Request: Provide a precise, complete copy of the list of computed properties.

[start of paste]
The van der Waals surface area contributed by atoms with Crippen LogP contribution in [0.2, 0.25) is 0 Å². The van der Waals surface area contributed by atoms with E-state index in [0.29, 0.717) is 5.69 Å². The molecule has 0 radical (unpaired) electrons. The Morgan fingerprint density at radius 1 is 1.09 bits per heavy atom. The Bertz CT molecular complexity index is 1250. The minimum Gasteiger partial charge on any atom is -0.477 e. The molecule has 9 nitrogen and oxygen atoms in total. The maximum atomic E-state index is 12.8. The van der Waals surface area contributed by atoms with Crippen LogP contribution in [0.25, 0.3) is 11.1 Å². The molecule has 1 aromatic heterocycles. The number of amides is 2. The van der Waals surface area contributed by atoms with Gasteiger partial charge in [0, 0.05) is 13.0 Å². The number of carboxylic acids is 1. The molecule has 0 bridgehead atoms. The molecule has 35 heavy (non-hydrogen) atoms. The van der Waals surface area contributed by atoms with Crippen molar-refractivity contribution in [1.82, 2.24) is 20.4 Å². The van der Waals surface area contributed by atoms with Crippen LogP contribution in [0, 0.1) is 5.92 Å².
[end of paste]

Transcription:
The van der Waals surface area contributed by atoms with Crippen LogP contribution in [0.2, 0.25) is 0 Å². The van der Waals surface area contributed by atoms with E-state index in [0.29, 0.717) is 5.69 Å². The molecule has 0 radical (unpaired) electrons. The Morgan fingerprint density at radius 1 is 1.09 bits per heavy atom. The Bertz CT molecular complexity index is 1250. The minimum Gasteiger partial charge on any atom is -0.477 e. The molecule has 9 nitrogen and oxygen atoms in total. The maximum atomic E-state index is 12.8. The van der Waals surface area contributed by atoms with Crippen LogP contribution in [0.25, 0.3) is 11.1 Å². The molecule has 1 aromatic heterocycles. The number of amides is 2. The van der Waals surface area contributed by atoms with Gasteiger partial charge in [0, 0.05) is 13.0 Å². The number of carboxylic acids is 1. The molecule has 0 bridgehead atoms. The molecule has 35 heavy (non-hydrogen) atoms. The van der Waals surface area contributed by atoms with Crippen molar-refractivity contribution in [1.82, 2.24) is 20.4 Å². The van der Waals surface area contributed by atoms with Crippen LogP contribution in [0, 0.1) is 5.92 Å².